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Is it time to throw out your makeup? 5 ways to know when to toss the gloss

Just because your mascara lasts for longer than a year, doesn't mean you should use it for that long.
/ Source: TODAY

Just because your mascara lasts for longer than a year, doesn't mean you should use it for that long.

Now's a great time of year to give your beauty bag a check-up, making sure everything is fresh and in good working order. TODAY style editor Bobbie Thomas joined Kathie Lee and Hoda Thursday to give the expiration explanation.

1. Learn your labels.

If an item has a specific MM/YY expiration date listed, simply toss it out after that date. If an item doesn't have an expiration date, your second line of defense is to look for the PAO, which stands for "Period After Opening." It's a small symbol that looks like a jar with a number inside it, and it's found on most cosmetic products. The number (6M, 12M, etc.) identifies the useful lifetime of a cosmetic product (in months) after its package has been opened for the first time.

2. No original package? No problem.

There are apps that aim to help you track down the info via the item's batch code, a small, imprinted number that indicates and tracks exactly when the item

was produced. CheckFresh, Beauty Keeper and CheckCosmetic are a few of my faves.

If you've ditched a lot of your packaging but still want to give your makeup a checkup, here's a handy snapshot of suggested industry averages.


While expired makeup can perform poorly and harbor bacteria, items with active ingredients, like skincare, can have an additional risk because as the base breaks down, the active ingredients (think Retinol, glycolic acid, salicylic acid and others) can become more concentrated, leading to potential irritation or infection.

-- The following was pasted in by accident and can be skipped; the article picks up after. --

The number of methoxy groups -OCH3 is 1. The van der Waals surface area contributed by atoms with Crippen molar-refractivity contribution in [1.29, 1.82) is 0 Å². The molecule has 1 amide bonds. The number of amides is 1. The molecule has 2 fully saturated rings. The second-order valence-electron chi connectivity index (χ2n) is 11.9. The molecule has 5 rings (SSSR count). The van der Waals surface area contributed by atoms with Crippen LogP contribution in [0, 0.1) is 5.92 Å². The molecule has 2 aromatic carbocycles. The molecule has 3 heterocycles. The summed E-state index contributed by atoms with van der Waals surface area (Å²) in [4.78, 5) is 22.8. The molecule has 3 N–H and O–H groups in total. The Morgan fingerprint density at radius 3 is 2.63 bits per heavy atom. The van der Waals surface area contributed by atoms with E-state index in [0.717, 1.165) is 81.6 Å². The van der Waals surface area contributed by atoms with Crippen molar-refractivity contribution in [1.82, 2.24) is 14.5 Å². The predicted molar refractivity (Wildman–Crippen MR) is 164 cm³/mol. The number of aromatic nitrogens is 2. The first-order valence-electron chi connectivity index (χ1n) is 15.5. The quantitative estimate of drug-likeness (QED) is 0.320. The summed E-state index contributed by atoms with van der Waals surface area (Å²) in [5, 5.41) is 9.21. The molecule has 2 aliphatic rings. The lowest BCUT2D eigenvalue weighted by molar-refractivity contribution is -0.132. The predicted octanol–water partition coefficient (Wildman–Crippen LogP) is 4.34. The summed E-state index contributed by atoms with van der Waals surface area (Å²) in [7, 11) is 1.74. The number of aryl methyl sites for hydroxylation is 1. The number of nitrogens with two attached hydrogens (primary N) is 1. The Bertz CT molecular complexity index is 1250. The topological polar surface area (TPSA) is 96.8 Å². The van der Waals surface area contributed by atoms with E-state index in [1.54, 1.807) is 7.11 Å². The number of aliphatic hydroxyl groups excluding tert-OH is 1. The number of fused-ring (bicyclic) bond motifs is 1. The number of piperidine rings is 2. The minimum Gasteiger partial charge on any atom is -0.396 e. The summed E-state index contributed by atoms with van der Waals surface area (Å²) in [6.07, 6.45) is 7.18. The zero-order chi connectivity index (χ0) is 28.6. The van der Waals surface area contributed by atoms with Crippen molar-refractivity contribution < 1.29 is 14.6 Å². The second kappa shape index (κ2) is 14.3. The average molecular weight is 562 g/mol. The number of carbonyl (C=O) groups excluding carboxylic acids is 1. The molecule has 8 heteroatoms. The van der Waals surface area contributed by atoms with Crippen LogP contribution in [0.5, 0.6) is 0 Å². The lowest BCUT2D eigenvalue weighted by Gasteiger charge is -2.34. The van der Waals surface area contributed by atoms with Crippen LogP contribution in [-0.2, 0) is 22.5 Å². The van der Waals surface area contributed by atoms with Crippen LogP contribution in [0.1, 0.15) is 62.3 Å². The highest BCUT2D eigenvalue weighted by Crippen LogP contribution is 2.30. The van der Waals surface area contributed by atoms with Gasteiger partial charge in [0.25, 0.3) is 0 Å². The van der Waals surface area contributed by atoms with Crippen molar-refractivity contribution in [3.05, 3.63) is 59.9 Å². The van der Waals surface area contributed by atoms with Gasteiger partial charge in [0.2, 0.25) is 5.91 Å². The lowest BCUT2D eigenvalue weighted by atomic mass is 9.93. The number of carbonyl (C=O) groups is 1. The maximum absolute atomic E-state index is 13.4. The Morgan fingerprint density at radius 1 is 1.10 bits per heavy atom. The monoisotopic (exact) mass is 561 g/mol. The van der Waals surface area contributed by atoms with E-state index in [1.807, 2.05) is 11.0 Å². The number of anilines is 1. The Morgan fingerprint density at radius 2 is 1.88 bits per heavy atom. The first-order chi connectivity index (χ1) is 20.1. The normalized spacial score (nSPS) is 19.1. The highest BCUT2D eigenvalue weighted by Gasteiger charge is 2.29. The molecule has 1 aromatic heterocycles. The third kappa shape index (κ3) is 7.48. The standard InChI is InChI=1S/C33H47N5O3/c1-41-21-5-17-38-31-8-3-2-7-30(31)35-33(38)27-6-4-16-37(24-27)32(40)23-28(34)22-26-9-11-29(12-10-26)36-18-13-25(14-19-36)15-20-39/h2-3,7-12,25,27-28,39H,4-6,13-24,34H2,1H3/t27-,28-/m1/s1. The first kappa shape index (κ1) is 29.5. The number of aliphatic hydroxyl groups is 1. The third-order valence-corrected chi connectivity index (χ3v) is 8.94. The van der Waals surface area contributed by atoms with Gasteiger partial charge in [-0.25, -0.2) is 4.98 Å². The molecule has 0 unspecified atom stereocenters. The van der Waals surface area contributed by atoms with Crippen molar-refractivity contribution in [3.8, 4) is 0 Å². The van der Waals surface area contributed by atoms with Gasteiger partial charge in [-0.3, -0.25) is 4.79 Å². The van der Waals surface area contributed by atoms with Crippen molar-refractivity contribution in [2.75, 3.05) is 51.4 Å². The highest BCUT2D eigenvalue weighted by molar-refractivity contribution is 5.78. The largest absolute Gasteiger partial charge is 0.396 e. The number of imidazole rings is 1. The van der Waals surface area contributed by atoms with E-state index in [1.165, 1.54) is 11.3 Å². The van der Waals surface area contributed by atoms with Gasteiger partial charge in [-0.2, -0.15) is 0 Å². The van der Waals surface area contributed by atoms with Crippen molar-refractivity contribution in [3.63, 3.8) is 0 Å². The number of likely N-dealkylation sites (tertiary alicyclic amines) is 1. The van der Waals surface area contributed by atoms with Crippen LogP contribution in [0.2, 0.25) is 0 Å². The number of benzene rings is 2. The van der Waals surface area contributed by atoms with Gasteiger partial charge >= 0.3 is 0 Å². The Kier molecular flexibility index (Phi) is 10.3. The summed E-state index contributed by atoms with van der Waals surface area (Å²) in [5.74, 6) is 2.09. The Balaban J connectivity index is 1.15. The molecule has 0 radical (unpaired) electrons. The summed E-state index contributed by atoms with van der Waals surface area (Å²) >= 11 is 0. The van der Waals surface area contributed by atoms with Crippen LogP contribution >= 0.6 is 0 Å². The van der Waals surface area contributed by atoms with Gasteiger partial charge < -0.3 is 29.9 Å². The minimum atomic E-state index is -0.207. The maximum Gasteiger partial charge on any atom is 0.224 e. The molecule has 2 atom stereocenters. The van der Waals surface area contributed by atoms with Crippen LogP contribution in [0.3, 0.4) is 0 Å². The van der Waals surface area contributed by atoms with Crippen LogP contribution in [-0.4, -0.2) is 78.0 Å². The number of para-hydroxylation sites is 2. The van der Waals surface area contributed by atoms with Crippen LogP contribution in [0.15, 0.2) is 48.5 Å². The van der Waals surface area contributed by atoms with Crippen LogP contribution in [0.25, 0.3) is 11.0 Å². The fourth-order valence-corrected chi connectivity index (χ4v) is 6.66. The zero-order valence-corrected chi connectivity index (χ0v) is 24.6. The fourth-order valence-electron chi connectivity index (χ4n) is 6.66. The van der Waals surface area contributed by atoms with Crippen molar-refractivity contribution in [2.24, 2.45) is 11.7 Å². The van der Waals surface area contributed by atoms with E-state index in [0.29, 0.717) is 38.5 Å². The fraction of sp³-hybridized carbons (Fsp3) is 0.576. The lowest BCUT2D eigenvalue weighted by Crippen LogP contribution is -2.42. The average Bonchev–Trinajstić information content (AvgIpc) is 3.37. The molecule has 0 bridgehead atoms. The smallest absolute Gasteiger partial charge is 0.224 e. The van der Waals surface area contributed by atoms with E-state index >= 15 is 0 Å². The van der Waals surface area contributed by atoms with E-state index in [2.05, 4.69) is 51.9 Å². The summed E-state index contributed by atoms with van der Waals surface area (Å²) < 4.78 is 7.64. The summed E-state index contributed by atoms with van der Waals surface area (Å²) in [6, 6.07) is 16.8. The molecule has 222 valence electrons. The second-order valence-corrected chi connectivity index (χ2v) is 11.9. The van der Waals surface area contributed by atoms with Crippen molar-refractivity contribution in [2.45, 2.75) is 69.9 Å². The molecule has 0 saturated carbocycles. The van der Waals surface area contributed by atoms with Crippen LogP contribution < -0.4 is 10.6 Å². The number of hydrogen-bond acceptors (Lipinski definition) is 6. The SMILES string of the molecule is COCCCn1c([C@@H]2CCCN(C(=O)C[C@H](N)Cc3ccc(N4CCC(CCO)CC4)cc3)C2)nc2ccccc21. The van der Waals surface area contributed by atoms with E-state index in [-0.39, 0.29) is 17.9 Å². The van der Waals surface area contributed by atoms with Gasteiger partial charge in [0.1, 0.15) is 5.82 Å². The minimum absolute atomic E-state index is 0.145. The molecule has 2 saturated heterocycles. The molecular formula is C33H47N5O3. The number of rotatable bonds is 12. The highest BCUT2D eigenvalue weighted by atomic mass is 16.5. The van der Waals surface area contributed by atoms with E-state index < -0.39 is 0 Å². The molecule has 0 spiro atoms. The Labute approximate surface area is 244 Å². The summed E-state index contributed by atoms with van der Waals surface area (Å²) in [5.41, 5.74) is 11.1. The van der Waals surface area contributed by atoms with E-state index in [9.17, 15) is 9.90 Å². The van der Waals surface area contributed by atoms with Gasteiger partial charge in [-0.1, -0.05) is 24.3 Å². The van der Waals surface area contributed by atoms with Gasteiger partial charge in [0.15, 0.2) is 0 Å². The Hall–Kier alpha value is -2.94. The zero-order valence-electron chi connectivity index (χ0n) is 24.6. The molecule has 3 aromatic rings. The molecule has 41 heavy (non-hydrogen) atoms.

3. Pay attention to packaging.

Air-tight canisters, sprayers and pump-style jars with creams and lotions can stay fresh longer than dip-style jars because they aren't as easily exposed to air, or bacteria from your fingers.

4. Be careful with organic or preservative-free products.

For those who like the natural approach, keep in mind that these products may have a shorter shelf life due to lack of preservatives, and in the inclusion of raw ingredients like pulps, barks and pure extracts. Be vigilant about replacing these items on a regular basis.

5. Consider where the item lives.

Every wonder why some serums and oils come in dark-colored glass bottles? It's because amber glass and UV treated glass can help protect delicate ingredients (like vitamins) from potentially damaging sun exposure.

Think of tinted bottles like sunglasses for your skincare! Items that aren't in amber glass, like nail polish and perfume, are best stored out of the way of sunlight to keep them in tip top shape. Lastly, remember to check on shampoos, conditioners, hair masks and other items that live in the shower, as humidity can foster the growth of potentially dangerous molds and mildews in addition to reducing efficacy.

Resident style editor and author of "The Power of Style" Bobbie Thomas shares the buzz about beauty, fashion and more here on TODAY and at Follow her on Twitter, Facebook & Instagram.